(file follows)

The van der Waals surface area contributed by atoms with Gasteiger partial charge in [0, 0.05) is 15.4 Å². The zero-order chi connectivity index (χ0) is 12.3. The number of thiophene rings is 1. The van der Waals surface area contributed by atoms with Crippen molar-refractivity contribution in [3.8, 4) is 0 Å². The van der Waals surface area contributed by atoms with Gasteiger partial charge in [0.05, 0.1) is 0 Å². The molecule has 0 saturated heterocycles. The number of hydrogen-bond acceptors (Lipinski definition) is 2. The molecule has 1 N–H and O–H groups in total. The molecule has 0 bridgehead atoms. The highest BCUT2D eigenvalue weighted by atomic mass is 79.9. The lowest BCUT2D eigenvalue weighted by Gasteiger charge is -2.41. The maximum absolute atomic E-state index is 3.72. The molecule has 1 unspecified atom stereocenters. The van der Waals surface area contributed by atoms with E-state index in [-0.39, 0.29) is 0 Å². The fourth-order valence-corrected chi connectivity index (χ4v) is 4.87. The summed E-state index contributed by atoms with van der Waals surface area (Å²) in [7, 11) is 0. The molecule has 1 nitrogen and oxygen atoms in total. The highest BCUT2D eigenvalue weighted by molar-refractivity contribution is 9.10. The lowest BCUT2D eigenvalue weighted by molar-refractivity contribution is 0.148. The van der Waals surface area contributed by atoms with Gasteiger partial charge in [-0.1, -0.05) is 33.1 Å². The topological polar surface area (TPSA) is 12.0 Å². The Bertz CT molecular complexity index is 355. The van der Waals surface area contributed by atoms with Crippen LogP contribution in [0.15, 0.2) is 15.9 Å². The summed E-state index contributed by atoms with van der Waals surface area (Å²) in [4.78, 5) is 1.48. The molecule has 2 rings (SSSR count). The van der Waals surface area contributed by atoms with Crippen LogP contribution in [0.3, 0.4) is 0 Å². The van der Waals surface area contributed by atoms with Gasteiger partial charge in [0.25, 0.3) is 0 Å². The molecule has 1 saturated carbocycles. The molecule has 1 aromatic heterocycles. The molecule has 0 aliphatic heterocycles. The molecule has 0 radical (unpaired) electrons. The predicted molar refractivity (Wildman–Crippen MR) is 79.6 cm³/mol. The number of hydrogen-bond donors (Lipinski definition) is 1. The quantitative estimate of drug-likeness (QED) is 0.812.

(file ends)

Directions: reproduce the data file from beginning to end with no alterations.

The van der Waals surface area contributed by atoms with Gasteiger partial charge in [0, 0.05) is 15.4 Å². The zero-order chi connectivity index (χ0) is 12.3. The number of thiophene rings is 1. The van der Waals surface area contributed by atoms with Crippen molar-refractivity contribution in [3.8, 4) is 0 Å². The van der Waals surface area contributed by atoms with Gasteiger partial charge in [0.05, 0.1) is 0 Å². The molecule has 0 saturated heterocycles. The number of hydrogen-bond acceptors (Lipinski definition) is 2. The molecule has 1 N–H and O–H groups in total. The molecule has 0 bridgehead atoms. The highest BCUT2D eigenvalue weighted by atomic mass is 79.9. The lowest BCUT2D eigenvalue weighted by Gasteiger charge is -2.41. The maximum absolute atomic E-state index is 3.72. The molecule has 1 unspecified atom stereocenters. The van der Waals surface area contributed by atoms with E-state index in [-0.39, 0.29) is 0 Å². The fourth-order valence-corrected chi connectivity index (χ4v) is 4.87. The summed E-state index contributed by atoms with van der Waals surface area (Å²) in [7, 11) is 0. The molecule has 1 nitrogen and oxygen atoms in total. The highest BCUT2D eigenvalue weighted by molar-refractivity contribution is 9.10. The lowest BCUT2D eigenvalue weighted by molar-refractivity contribution is 0.148. The van der Waals surface area contributed by atoms with Gasteiger partial charge in [-0.1, -0.05) is 33.1 Å². The topological polar surface area (TPSA) is 12.0 Å². The Bertz CT molecular complexity index is 355. The van der Waals surface area contributed by atoms with Crippen LogP contribution in [0.15, 0.2) is 15.9 Å². The summed E-state index contributed by atoms with van der Waals surface area (Å²) in [4.78, 5) is 1.48. The molecule has 2 rings (SSSR count). The van der Waals surface area contributed by atoms with Crippen LogP contribution in [0.3, 0.4) is 0 Å². The van der Waals surface area contributed by atoms with Gasteiger partial charge in [0.25, 0.3) is 0 Å². The molecule has 1 saturated carbocycles. The molecule has 1 aromatic heterocycles. The molecule has 0 aliphatic heterocycles. The molecule has 0 radical (unpaired) electrons. The predicted molar refractivity (Wildman–Crippen MR) is 79.6 cm³/mol. The number of hydrogen-bond donors (Lipinski definition) is 1. The quantitative estimate of drug-likeness (QED) is 0.812.